So, you're feeling kind of sluggish today. Actually, when you think about it, it's been going on for a while now. You're waking up tired, going to work tired, getting home tired, going to bed tired, only to wake up – well, tired again.
What do you do A couple options might spring to mind.
One would be to make your life easier, by changing it in such a way that you can get up a bit later, work a bit shorter, or have a less stressful job. In other words, lower your energy costs so that you have more energy to spend.
Another, more difficult approach would be to get in shape. Hit the gym. Eat healthier. Get a better bed. In other words, spend your energy more efficiently, so that (again) you have more energy to spend.
Which brings us, naturally enough, to the subject of the Canadian economy, which has been feeling sluggish for years now. Our policy makers, on both the fiscal and monetary side, are trying to find solutions. One side is trying to help get the economy in better shape. The other side is busy lowering costs to drive demand.
On the fiscal side, we have stimulus from the federal and some provincial governments, largely in the form of a truckload of infrastructure spending, which is supposed to strengthen the backbone of the economy so it can function better. And we're about to spend more on this stuff. In his economic update this week, Finance Minister Bill Morneau vowed to boost the federal infrastructure commitment to an extra $80 billion over the next 11 years. (That's up $20 billion from the budget's $60 billion over 10 years.)
On the monetary side, we have had (hopefully) low low interest rates from the Bank of Canada for the past seven years. This is supposed to make ease the economy's burdens so it can grow, and yet it is still foundering. In last month's Monetary Policy Report, the Bank revised down its estimates for growth in both 2016 and 2017. In response, it is openly contemplating cutting the target overnight rate below the current 50 basis points. At his news conference after the most recent rate decision, governor Stephen Poloz upset the apple cart when he disclosed that the Bank had come very close to easing. That's raised speculation of another cut coming, probably next year.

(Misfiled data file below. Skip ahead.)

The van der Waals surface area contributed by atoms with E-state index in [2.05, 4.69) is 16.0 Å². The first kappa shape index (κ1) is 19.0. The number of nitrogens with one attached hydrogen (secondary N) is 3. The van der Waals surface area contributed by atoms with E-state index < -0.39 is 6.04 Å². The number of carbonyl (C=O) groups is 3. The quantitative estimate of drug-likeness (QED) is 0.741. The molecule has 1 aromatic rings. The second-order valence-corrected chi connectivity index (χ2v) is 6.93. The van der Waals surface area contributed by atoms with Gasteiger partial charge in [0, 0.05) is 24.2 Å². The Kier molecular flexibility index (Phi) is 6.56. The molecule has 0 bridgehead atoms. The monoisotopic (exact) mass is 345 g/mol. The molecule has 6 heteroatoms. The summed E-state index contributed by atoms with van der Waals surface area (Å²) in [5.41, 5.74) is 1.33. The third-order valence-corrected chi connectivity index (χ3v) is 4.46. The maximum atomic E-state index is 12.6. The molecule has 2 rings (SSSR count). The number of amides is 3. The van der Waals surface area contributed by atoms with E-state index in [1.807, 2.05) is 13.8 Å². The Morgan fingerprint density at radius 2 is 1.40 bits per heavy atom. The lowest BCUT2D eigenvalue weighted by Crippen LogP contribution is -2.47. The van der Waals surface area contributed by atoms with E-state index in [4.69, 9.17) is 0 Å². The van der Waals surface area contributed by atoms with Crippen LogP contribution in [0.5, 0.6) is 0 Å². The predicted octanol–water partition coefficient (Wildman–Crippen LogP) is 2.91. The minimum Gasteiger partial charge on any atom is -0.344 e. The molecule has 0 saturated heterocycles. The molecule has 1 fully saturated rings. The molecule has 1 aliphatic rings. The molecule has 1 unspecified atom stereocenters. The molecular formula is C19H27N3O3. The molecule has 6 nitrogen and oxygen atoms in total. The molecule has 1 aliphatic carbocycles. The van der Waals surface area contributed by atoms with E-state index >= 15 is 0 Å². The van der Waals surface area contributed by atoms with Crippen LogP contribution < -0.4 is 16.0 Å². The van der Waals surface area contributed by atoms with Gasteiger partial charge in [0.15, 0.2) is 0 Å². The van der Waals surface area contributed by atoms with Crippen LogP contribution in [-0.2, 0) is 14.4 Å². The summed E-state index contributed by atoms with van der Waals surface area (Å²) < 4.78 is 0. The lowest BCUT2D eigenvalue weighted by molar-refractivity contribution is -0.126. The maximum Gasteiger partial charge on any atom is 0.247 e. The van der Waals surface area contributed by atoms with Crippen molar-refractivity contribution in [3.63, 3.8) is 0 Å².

Here's the problem, though. Monetary stimulus hasn't been working in Canada (or anywhere else, for that matter), and there's little reason to believe that more of it will work better. Meanwhile, fiscal stimulus, in the form of infrastructure spending, is no doubt necessary, but it's not likely sufficient to jump-start the economy.
Like getting healthy, infrastructure takes time – a lot of it – to have an economic impact. The Liberal plan foresees spending on all those schools and hospitals and bridges and broadband networks spread out over a dozen years – long enough for three more elections. The biggest forecast yearly spend, in 2018-2019, is just less than $18 billion, or a fraction under one per cent of GDP. That is not going to set the world on fire.
Of course, there's also the supposed multiplier effect of better infrastructure (more efficient trade, commerce and innovation), but that will take many more years to be measurable.
Like Morneau, we'd all like to see our sons and daughters enjoy a modern, efficient infrastructure base. But we'd also like to see them get jobs – you know, sometime before mid-century. There's not much point in a new subway system when you don't have somewhere to commute to.
On the monetary side of the ledger, would another cut work Well, setting aside the problem that nearer-to-zero rates would throw gasoline on overheated real estate markets and household debt levels, it's not clear that the desired benefits – devaluing the loonie (helping exporters) and spurring business investment – would materialize.
Japan and Europe are experimenting with negative interest rates in the same hopes, but to little – and perhaps opposite – effect. Japan has been heartily trying to devalue its currency, but the message of sub-zero rates (roughly translated as “We're in deep trouble!”) has only spurred investors to buy up bonds, boosting the yen. Meanwhile, negative rates are hurting lenders' bottom line, which tends to make them less willing to lend, which is another drag on growth.
There is a third way to try to get out of the economic doldrums, which none of our policy makers are proposing: aggressive, immediate fiscal stimulus. Kind of like getting up in the morning and downing a sextuple shot of espresso mixed with Red Bull. For Canada, that would mean tax cuts. Business investment has been terrible, so corporate tax reductions would seem to make the most sense. (Just for good measure, I'd throw in a big commitment to eliminating regulatory burdens and unnecessary tariffs.)
But let's face it: That's not going to happen in the current political environment. So what we're left with is a situation. Central bank effectiveness is tapped out. Infrastructure spending won't have enough immediate effect. So the economy stays where it is: tired, slow and looking for a place to lie down.